The Loose Women finished fourth, and won one game against NJ/RI. In that game, there were not enough locals to make up a full team, so Beruldsen recruited Bregler and Amber Trapassi from the Blue Wave, and Pittsburgh, respectively. Under IWFFA rules, that was perfectly legal, and both imports scored touchdowns to propel them to the win. They lost against everyone else, but scored the moral victory of having three players over 60 years old who played in all three games. Thompson won their Offensive MVP, and Eguigure was the Defensive MVP.
Following the conclusion of the games on Sunday, the coaches consulted to choose MVPs and hand out awards. Beruldsen worked the crowd at The Canteen, selling tickets for a drawing to athletes and casual customers alike. She was on her A Game all weekend, raising money for the tournament and the league. In addition to team MVPs, Michele Rizzuto (BW) was named North American Sportswoman, Eguigure (LW) the Latin American Sportswoman, and Horton (Pitt) the tournament MVP.
Events for the long weekend began with registration at The Bike Shack, a local business that helped sponsor the tournament, and that provided athletes with free bikes for the weekend. Games were followed by various parties at local bars and restaurants, and the league sponsored a closing banquet on Monday.
The play was spirited, and the 8-on-8 game was more physical that the 5-on-5 or 7-on-7 versions of flag football. Reaching for flags with both hands often led to collisions. The Pittsburgh team, in particular, had some issues transitioning from tackle to flag, and got called for several unnecessary roughness penalties. The referee crew of Head Official Mark Walker (who helped Beruldsen write the rule book), Jane Eldredge, and Renee Walker kept tempers under control, however, and used a combination of firmness and humor to maintain good spirits. The officials engaged in quite a bit of teaching, in addition to making the calls. They explained why they were throwing their flags, and the athletes seemed to appreciate that. The crew had been officiating at IWFFA tournaments for several years, so most of the players knew them well.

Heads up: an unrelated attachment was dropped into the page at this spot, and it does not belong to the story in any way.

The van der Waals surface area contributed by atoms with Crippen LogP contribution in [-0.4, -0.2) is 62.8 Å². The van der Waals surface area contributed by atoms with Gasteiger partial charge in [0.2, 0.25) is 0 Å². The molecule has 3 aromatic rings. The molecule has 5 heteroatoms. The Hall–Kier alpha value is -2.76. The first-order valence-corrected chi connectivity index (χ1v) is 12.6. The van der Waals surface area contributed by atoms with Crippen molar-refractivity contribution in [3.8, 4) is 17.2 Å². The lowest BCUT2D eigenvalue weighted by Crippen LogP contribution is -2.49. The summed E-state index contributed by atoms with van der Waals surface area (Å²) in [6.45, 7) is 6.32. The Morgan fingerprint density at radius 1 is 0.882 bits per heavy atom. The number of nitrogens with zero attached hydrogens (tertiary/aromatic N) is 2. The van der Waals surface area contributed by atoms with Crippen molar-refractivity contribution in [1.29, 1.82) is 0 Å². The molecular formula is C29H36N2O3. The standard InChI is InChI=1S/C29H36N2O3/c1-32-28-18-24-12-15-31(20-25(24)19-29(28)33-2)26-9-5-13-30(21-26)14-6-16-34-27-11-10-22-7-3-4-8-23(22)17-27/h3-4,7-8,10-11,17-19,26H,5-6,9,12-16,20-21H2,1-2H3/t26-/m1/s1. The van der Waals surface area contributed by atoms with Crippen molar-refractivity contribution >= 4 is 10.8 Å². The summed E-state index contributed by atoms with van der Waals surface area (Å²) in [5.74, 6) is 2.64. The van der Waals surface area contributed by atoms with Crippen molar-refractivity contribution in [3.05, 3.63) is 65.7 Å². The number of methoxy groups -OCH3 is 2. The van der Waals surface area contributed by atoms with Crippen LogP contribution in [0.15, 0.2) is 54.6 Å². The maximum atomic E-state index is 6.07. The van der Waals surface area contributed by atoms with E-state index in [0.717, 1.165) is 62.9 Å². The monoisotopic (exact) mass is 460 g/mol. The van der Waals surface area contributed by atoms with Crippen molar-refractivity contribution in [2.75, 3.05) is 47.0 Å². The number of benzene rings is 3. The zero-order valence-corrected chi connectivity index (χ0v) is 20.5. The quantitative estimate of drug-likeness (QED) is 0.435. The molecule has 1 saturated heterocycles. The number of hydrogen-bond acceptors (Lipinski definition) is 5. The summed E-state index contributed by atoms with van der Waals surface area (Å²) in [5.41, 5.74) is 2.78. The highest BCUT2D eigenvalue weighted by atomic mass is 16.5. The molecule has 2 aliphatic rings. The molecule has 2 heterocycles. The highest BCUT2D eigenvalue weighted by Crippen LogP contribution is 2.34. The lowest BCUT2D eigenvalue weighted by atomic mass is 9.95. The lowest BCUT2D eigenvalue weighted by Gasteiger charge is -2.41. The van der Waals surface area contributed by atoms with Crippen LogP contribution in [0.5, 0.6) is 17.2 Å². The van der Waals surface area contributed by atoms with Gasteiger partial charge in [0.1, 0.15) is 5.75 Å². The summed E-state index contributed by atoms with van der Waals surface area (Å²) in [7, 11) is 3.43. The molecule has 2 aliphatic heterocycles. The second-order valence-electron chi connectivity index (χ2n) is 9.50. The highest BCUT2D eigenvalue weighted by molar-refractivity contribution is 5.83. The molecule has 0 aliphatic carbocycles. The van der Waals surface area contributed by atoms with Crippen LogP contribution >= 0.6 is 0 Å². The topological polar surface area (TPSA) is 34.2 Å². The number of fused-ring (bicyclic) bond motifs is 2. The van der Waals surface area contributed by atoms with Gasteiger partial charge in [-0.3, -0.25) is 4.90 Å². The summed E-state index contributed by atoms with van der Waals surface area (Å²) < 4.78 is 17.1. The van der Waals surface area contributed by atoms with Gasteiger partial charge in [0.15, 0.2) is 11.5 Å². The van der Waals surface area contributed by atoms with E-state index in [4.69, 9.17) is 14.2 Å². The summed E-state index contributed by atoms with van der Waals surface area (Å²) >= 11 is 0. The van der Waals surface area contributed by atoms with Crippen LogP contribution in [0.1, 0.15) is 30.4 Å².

Beruldsen had to do some teaching of her own team. Some of the Loose Women had never played football of any kind. Travis, the retired professor, remembered that Title IX had not been enacted when she went to school, and that the only sport her school offered for girls was fencing. Therefore, before the kickoff, and prior to each play, she had to tell her teammates where to line up, and what to do when the ball was snapped. Unlike some versions of flag, the IWFFA rules allow kickoffs, punts, extra point tries, and punting. Extra points could be kicked for one point, or, if the team did not have a kicker, teams could try for one or two point conversions by running or passing, depending on where the try began.